With respect to the latter category, it sadly meant parting professional company with Dennis Loren, as the ongoing high demand for his services in the area prevented him from making such a move at the time. Meanwhile, Blitz continued to sustain its momentum in Southern California by engaging the services of a series of gifted graphic artists that included Heather Johnson, Spencer Eldridge, Greg Shaw and Tom Alford.

Not surprisingly, Loren’s graphic design business continues to the present day, with stops at Del-Fi and Vanguard Records along the way to his credit, as well as key project collaborations with such diverse artists as Tag Team and Brian Wilson. However, Blitz by that time had also developed and nurtured a world class roster of staff writers (including Jerry Schollenberger, Mary Anne Cassata, Sean Ross, John Mars and Jeff Lemlich), all of whom were able to continue in that capacity by mailing in their contributions prior to each deadline.

Ultimately, the timing of the move could not have been more perfect. Southern California had embraced the new musical developments unconditionally, and had the rare blessing of ongoing radio support in that respect from Long Beach’s KNAC-FM and Pasadena’s KROQ-FM. A variety of diverse bands had availed themselves accordingly, and Blitz Magazine was there to cover all of it. The Heaters, the Blasters, the Rain Parade, Black Flag, Elton Duck, the Long Ryders, X, the Minutemen, the Dream Syndicate, the Unclaimed, the Three O’Clock and the Last were among the many who graced our pages throughout those adventurous days.

In the process, our relocation to Southern California also afforded Blitz greater access to many of the still active pioneers of the movement. We were immeasurably blessed to have featured lengthy interviews with such beloved greats as the Monkees, Roy Brown, Herman’s Hermits, the Creation, the Beach Boys, the Four Preps, Lou Christie, Canned Heat, Rick Nelson, the Beau Brummels, Mary Wells, Del Shannon, Spanky and Our Gang, the Seeds and Screamin’ Jay Hawkins (amongst numerous others) within our pages.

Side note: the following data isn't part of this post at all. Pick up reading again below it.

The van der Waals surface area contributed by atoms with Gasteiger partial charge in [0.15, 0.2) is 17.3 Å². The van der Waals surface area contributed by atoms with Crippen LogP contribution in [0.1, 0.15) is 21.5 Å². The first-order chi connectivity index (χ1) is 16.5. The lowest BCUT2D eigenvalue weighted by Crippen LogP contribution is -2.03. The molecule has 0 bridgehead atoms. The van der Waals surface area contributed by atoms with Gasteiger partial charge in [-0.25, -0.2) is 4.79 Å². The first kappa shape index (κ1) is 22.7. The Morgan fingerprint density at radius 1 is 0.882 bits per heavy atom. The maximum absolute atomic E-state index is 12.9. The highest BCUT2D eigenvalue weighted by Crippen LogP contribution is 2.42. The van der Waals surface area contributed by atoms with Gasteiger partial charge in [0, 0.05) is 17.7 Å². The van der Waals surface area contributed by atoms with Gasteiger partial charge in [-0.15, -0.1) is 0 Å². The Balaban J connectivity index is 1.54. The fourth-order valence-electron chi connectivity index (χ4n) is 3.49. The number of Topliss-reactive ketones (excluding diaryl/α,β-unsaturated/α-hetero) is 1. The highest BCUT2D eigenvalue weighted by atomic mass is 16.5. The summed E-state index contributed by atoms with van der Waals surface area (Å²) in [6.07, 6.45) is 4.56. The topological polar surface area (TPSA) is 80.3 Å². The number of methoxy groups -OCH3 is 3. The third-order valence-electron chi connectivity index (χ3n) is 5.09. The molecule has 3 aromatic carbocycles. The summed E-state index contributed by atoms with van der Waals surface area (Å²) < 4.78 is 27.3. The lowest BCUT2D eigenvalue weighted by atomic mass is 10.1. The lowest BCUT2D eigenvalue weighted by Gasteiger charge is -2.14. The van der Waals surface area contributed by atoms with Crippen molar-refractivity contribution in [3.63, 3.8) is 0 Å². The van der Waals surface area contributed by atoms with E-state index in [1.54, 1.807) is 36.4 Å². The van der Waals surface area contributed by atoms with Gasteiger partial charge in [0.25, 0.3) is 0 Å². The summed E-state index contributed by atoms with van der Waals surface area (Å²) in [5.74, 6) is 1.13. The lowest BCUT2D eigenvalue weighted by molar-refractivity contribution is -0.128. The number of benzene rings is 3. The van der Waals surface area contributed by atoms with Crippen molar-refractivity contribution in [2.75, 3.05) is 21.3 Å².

Concurrently, the reissue arm of the recording industry was rapidly gaining ground, commensurate with the ongoing interest in high quality pioneering work amongst both musicologists and record collectors, as well as the front line amongst the newer musicians. Inevitably, Blitz Magazine joined forces for a season with such record labels as Rhino and Sundazed, who commissioned Blitz to conduct research and/or compose sleeve notes for a series of reissues and anthologies by such diverse artists as the Chocolate Watchband, the New Colony Six, Dionne Warwick, Freddy Cannon, the Vogues, Brenton Wood, Mitch Ryder, the Diamonds, Joe Tex, Bill Deal and the Rhondels, the Olympics and Bobby Day, to name but a few.

That momentum continued unabated well into the 1980s. But abruptly in mid-1988, not long after the release of our fifty-eighth issue, a series of circumstances (including my pursuit of multiple degrees in theology, which involved a semester of study in Jerusalem, Israel) regrettably necessitated placing Blitz on sabbatical for a brief season.